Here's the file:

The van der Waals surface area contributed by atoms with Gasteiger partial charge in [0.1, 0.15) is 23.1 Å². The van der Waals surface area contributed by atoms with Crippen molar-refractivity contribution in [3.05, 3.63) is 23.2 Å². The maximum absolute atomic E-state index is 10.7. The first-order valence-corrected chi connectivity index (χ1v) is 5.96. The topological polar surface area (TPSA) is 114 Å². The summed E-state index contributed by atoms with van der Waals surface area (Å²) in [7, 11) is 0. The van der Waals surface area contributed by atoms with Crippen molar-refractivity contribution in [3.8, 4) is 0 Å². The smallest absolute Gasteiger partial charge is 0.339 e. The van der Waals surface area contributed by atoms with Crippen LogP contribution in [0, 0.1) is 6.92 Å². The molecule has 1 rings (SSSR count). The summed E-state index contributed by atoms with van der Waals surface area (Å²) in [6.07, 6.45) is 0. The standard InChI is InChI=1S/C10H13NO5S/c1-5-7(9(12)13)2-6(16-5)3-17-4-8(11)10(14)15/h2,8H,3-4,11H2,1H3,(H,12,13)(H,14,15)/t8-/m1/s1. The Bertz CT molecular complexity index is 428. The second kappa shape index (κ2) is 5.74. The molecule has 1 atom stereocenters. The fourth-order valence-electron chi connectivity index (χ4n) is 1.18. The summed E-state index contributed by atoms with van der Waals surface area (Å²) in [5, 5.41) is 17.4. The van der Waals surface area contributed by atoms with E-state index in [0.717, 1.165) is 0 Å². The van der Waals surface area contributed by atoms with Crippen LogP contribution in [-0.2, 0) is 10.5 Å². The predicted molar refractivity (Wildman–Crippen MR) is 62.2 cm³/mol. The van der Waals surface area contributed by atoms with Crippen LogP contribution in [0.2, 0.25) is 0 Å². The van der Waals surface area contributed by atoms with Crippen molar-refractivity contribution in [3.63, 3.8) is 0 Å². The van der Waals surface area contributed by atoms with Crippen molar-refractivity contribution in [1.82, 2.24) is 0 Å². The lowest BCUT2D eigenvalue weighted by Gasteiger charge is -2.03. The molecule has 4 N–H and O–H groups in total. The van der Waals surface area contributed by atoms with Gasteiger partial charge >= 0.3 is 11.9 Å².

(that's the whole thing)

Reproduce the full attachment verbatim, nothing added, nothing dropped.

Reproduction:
The van der Waals surface area contributed by atoms with Gasteiger partial charge in [0.1, 0.15) is 23.1 Å². The van der Waals surface area contributed by atoms with Crippen molar-refractivity contribution in [3.05, 3.63) is 23.2 Å². The maximum absolute atomic E-state index is 10.7. The first-order valence-corrected chi connectivity index (χ1v) is 5.96. The topological polar surface area (TPSA) is 114 Å². The summed E-state index contributed by atoms with van der Waals surface area (Å²) in [7, 11) is 0. The van der Waals surface area contributed by atoms with Crippen molar-refractivity contribution in [3.8, 4) is 0 Å². The smallest absolute Gasteiger partial charge is 0.339 e. The van der Waals surface area contributed by atoms with Crippen LogP contribution in [0, 0.1) is 6.92 Å². The molecule has 1 rings (SSSR count). The summed E-state index contributed by atoms with van der Waals surface area (Å²) in [6.07, 6.45) is 0. The standard InChI is InChI=1S/C10H13NO5S/c1-5-7(9(12)13)2-6(16-5)3-17-4-8(11)10(14)15/h2,8H,3-4,11H2,1H3,(H,12,13)(H,14,15)/t8-/m1/s1. The Bertz CT molecular complexity index is 428. The second kappa shape index (κ2) is 5.74. The molecule has 1 atom stereocenters. The fourth-order valence-electron chi connectivity index (χ4n) is 1.18. The summed E-state index contributed by atoms with van der Waals surface area (Å²) in [5, 5.41) is 17.4. The van der Waals surface area contributed by atoms with E-state index in [0.717, 1.165) is 0 Å². The van der Waals surface area contributed by atoms with Crippen LogP contribution in [-0.2, 0) is 10.5 Å². The predicted molar refractivity (Wildman–Crippen MR) is 62.2 cm³/mol. The van der Waals surface area contributed by atoms with Crippen LogP contribution in [0.2, 0.25) is 0 Å². The van der Waals surface area contributed by atoms with Crippen molar-refractivity contribution in [3.63, 3.8) is 0 Å². The van der Waals surface area contributed by atoms with Crippen molar-refractivity contribution in [1.82, 2.24) is 0 Å². The lowest BCUT2D eigenvalue weighted by Gasteiger charge is -2.03. The molecule has 4 N–H and O–H groups in total. The van der Waals surface area contributed by atoms with Gasteiger partial charge >= 0.3 is 11.9 Å².